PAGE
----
Midlife can be a dangerous time for marriage. Some marriages won’t survive. Some marriages will be patched back together but key ingredients will be missing. Some marriages will be made even stronger.

There are many reasons why a person will stay in an abusive, unhappy or unfulfilling marriage. They can’t financially afford a divorce. They are influenced by family pressures and opinions. They don’t want to put their children through the divorce experience. They are too scared to leave.

For some people, reaching middle age causes them to rethink their priorities, to reconsider their options, to reevaluate their abilities. Sometimes they find that what they were too afraid to do years before now seems their only option. After so many years, fear is less a factor, family opinions don’t mean as much, and with the kids grown and gone that excuse no longer applies.

Women and men alike may make an abrupt life change at middle age. A woman who has spent her entire adult life being the dutiful wife and mother may decide that pursuing a career is the only thing that will make her happy.

A man who has spent his entire adult life working to provide for his family may decide that he’s earned a life with less stress and more fun. Even if he or she feels ready for a life change, when that change comes without warning, it’s a catastrophe for the spouse who is caught unaware.

What causes a person to walk away from everything? How can a person make a decision that may devastate the people closest to them? I don’t think there is any one answer that will satisfy everyone. Some people can easily pass into middle age while other people take a front row seat on the midlife crisis rollercoaster.

There is something quite frightening when we realize that we’re past our physical peak and there just isn’t enough time or opportunity to do all we feel we have to do before we die. Instead of accepting that what we’d like to do and what we can do aren’t necessarily equal, we begin a desperate rush to do as much as we can before the limitations of elder age stop us in our tracks.

Menopause is the commonly accepted middle age marker for women. When my mother began menopause she wailed as though her life was completely over. Women of a certain generation believed that a woman’s usefulness ended when she could no longer bear children. Most of us have moved past such thinking but there are still some women ? and men ? who buy into that archaic premise.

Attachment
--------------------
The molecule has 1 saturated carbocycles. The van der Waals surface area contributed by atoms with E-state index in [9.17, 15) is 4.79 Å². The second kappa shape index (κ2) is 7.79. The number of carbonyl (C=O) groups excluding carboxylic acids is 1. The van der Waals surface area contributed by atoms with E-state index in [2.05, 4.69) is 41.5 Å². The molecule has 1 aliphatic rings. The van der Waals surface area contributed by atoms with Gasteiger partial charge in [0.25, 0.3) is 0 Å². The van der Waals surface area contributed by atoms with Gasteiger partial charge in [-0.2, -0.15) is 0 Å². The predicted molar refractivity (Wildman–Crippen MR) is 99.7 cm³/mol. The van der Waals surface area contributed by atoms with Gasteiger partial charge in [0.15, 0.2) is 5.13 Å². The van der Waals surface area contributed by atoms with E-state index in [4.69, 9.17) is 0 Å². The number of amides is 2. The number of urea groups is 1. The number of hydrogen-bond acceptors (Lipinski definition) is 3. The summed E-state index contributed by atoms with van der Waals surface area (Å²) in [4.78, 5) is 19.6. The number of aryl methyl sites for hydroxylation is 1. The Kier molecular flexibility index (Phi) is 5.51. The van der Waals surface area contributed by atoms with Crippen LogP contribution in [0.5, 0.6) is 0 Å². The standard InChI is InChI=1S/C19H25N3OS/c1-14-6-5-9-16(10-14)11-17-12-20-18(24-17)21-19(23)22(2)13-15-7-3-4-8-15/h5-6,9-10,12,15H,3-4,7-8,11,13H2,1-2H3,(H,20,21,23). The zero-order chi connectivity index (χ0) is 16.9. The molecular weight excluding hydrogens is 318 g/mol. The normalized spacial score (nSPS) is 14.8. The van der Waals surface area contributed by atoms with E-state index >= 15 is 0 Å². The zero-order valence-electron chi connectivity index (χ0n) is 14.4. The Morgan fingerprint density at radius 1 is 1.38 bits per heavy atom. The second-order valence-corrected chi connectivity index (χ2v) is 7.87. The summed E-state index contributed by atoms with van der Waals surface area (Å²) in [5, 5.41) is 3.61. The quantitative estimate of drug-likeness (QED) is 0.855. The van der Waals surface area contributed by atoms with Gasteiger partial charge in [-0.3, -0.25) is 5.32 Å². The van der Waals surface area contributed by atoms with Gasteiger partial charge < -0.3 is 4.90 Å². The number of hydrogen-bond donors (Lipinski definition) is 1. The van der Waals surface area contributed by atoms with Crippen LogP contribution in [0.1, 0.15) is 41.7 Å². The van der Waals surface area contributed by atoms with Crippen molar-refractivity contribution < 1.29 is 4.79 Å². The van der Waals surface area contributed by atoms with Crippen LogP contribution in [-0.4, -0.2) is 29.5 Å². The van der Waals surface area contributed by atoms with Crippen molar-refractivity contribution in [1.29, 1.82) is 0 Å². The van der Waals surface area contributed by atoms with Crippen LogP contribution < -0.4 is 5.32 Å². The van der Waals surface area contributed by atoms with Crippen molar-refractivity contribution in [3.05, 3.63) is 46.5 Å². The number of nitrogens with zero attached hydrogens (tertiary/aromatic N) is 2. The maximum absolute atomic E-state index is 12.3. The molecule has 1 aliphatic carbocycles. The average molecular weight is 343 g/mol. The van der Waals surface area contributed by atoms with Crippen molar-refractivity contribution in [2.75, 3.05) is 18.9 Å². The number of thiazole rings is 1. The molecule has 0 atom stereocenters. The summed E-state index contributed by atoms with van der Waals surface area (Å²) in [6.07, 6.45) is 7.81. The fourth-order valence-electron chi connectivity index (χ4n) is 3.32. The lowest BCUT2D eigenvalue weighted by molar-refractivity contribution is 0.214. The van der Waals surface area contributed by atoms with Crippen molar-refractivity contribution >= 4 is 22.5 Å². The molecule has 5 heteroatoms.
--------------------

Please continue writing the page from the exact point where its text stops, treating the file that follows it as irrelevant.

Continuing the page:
Unfortunately, some women will reach outside of their marriage for the reassurance that they’re sensual, sexual and exciting. They don’t think or perhaps don’t care what effect their actions will have on their husbands.

The pursuit of sex isn’t the only reason for midlife man to stray. Men may not lose the ability to father children but many men experience sexual problems that depress or panic them. They may attempt to prove that they’re still as virile as ever by entering into one or more sexual affairs.

Midlife man may not just be looking for sex. He may be seeking companionship that he isn’t able to find within his marriage. Whatever the reason, in a majority of marriages broken by his midlife crisis, the break comes due to the addition of a third person ? “The Other Woman” ? to the marriage bed.

Not all midlife marriages end because of a third person. Some end because one spouse just doesn’t want to remain in the relationship any longer. If asked, they can’t explain why they want out because they really don’t know the answer. All they know is that they’re desperate for something that they don’t believe they’ll find being married, or at least not being married to their current spouse.

If we’re lucky enough to live to middle age we’re going to have to deal with our reaction to what we see when we look back and when we look ahead. What we’ve done in the past should not be all that defines us. Entering middle age should not bring panic and chaos. In an ideal world, it wouldn’t.

© Pat Gaudette. All rights reserved.